Plastics Technology

DEC 2018

Plastics Technology - Dedicated to improving Plastics Processing.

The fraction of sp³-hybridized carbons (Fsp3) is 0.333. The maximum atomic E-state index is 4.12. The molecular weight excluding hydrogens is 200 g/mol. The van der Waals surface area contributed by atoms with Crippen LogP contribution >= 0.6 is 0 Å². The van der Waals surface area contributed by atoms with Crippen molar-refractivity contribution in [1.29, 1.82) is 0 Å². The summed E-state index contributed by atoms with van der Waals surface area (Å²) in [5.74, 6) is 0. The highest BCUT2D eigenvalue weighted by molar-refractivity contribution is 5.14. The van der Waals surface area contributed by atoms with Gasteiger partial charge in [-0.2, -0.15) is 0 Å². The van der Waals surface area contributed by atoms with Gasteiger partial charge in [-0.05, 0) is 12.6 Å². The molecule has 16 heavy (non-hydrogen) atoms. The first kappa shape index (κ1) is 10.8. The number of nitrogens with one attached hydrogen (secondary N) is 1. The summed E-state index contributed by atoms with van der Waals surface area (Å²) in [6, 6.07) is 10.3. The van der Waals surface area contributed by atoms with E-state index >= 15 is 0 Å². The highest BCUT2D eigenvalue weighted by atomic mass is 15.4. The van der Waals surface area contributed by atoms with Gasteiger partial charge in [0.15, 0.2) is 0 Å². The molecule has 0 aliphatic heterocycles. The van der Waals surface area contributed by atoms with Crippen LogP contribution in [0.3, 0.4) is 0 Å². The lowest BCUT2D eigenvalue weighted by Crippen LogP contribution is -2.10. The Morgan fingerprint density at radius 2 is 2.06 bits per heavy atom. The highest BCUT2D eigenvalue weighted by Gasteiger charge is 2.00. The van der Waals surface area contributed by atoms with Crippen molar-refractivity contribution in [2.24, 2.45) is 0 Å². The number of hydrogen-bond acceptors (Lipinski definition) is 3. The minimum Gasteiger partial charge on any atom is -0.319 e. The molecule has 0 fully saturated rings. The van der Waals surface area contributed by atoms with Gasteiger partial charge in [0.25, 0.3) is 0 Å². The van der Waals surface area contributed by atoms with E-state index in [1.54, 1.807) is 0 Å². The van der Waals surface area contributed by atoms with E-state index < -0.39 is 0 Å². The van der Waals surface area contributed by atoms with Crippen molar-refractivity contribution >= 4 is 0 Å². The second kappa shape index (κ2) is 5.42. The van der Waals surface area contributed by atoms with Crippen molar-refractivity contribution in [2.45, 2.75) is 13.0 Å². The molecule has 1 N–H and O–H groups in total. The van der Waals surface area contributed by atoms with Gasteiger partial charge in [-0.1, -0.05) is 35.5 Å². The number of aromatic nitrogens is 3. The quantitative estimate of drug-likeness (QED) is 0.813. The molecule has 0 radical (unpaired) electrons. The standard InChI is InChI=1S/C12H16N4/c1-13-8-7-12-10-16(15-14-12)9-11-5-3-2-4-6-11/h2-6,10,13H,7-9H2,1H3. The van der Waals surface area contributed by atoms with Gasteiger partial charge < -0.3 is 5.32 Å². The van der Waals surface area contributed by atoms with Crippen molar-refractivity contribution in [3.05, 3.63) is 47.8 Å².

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were price hikes of 15-20ยข/lb in both the first and third quarters. First-quarter 2019 increases would not be surprising. Planned 2019 outages, says Dooley, include six-week shutdowns in the first and third quarters at Invista's Victoria, Texas, plant and Butachemie's German plant, each for the retrofit of new ADN technology. The good news, according to Dooley, includes some key ADN capacity additions. At Pensacola, Fla., Ascend, the world's largest fully-integrated nylon 66 player, brought on 110 million lb of ADN in 2017; is soon slated to bring on another 80 million lb and plans a 360-million-lb expansion by 2022. The 2019 ADN plant retrofits by Invista and Butachemie will each result in a 10% output increase. And Invista Shanghai is scheduled to bring on stream a new 661-million/lb ADN unit in 2023. Dooley ventures that these actions will translate into some nylon 66 supply improvement by mid-2020. For next year, he projects a continued tight supply/demand balance and potential price relief based on either more supply or less demand. In October, Ascend released a statement that it says was spurred by "conflicting reports on long-term PA 66 availability" in order to restate its commitment to meeting increased market demand for nylon 66 for the automotive, E/E, cable-tie, consumer and indus- trial markets. The statement also noted, "The fact remains that PA 66 provides the best mix of value, performance and processability among the various thermoplastics available today. Replacing PA 66 with another material has costs beyond availability and price." Conceding that nylon 66 availability is "constrained for the short term," the company noted its acquisition of Dutch plastics compounder Britannia Techno Polymers, which specializes in nylon, is running at full capacity to serve Europe. Similarly, its Foley, Ala., and Greenwood, S.C., plants are producing at optimal levels; and production at Pensacola, Fla., following the mid-July force majeure action, was at around 90% of capacity. BASF also is committed to the nylon 66 market, according to Mark Szendro, marketing director for performance materials transportation in North America. "We are continuously pursuing all options to source products along the nylon 66 value chain. However, the reality is that demand is outstripping supply and this will continue for the next several years. This is why BASF is investing in the future with our planned acquisition of Solvay's polyamide business. The purchase would strengthen BASF's poly- amide 66 value chain through increased polymerization capacities and backward integration into the key raw material ADN." He adds that BASF recognizes the need to pursue alternative materials in the interim and is working closely with customers to identify specific applications that could use alternative materials such as nylon 6, PBT or PPA. Sources at DowDupont, while acknowledging a temporary tightness in the nylon 66 supply chain, report that they have maintained an unin- terrupted supply of nylon products and remain confident in their ability to continue supplying long-term customers with Zytel nylon 66 resins. They noted that the company is the only major nylon 66 supplier with world-scale polymerization and compounding in North America, Europe and Asia. They also note that they have devel- oped a flexible network of suppliers for the key raw materials to ensure they are not dependent on a single upstream asset in any of their product lines. Still, added one company source, "It's possible that supply will be tight for the next year or two. We have not seen a situation as acute and long-lasting as this has been." A sampling of these and other engineering thermoplastics suppliers, compounders and distributors were asked to weigh in, both on their view of the constrained resin situation and their readiness to assist customers with alternative materials where feasible. Nearly all concede that the automotive sector posed the most concern due to the many applications for which nylon 66 is specified and because speci- fication of any replacement cannot occur overnight. REPLACEMENT ISSUES Although industry sources concede that several nylon 66 compo- nent manufacturers and end-use OEMs are evaluating alternative materials, actual replacement to date appears to have been quite limited. One reason, according to Chris Wilson, v.p. and head of crystalline business for Solvay Specialty Polymers, is that making a switch is no small feat. "Switching from nylon 66 to an alternative material is generally not as easy as just dropping a new resin into the machine. Oftentimes, potential impacts on dimensions, part features or the performance of the part need to be considered." Still, nearly all industry sources concede that they have customers expressing concern about higher prices and resin tight- ness. Sources at PolyOne Corp. report that they saw this concern in early 2017, with customers asking for market data, price forecasts, and details on supply constraints. By the same token, PolyOne For next year, IHSMarkit projects a continued tight supply/demand balance for nylon 66 and potential price relief based on either more supply or less demand. For applications where parts are exposed to demanding loads in hot air such as charge-air ducts, BASF offers Ultramid Advance PPA. @plastechmag 35 Plastics Technology Nylon 66

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